Our next leg was suppose to be Beardstown, IL but that was going to be another very long day and none of us relished the idea. We decided that a better approach would be to make it a short day of only thirty-one miles to the town of Havanna, IL and the Tall Timbers Marina. Ross made the phone calls to the marina and we waited until about 9:00 to pull away from the Peoria docks as there was a very heavy fog. But leave at 9:00am we did and we headed to our first obstacle, a very low railroad bridge. The Zone made it under and we would have too…if not for our main antennae which I had raised back up the day before. It smacked into the bridge and whipped underneath each steel girder smashing into the next. It broke like a toothpick between your fingers. That sucked. Fortunately if there is a bright side of this is that the antennae is a two part affair with a threaded joint in the middle so I was able to just screw the broken part off. Oh well. Other than that it was an uneventful day with the exception of having to pass through one lock. That is until we arrived at the marina.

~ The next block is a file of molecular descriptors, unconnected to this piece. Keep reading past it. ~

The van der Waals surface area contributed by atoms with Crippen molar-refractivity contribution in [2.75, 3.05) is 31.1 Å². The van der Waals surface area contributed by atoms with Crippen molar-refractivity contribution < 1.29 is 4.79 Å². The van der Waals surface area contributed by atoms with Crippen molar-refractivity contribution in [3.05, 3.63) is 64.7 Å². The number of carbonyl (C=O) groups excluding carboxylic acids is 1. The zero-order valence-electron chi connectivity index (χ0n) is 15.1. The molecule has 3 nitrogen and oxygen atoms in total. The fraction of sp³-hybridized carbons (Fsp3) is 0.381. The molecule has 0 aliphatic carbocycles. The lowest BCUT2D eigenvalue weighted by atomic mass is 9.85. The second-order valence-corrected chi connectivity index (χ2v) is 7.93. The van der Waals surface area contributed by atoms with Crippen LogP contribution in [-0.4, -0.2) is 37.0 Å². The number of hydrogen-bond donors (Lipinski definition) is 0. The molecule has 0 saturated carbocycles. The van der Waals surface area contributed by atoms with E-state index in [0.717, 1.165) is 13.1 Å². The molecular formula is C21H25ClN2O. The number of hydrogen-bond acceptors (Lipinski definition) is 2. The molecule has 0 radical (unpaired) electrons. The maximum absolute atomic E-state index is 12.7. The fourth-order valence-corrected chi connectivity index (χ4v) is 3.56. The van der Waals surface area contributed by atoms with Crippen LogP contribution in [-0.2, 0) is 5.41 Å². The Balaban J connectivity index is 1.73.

Tall Timbers is a full service marina on the Illinois River tucked away in a tiny inlet on the riverfront of Havanna, IL. The entrance channel looked very small and when we both cruised past it I became concerned that the marina operator told us to come there just because he was desperate for our business and not really capable of handling boats our size. The Zone went first and it certainly looked like a tight squeeze in the channel. I could hear Ross using his bow thruster a few times but he was able to slip in. We could see that he pulled into some kind of slip on the left side of the inlet. We soon entered the channel and saw that even though it was a small harbor there was just enough turning room and some nice size facing docks down at the far end. That’s where we both were settled.

All’s well that ends well.

Beardstown and an Unusual Mooring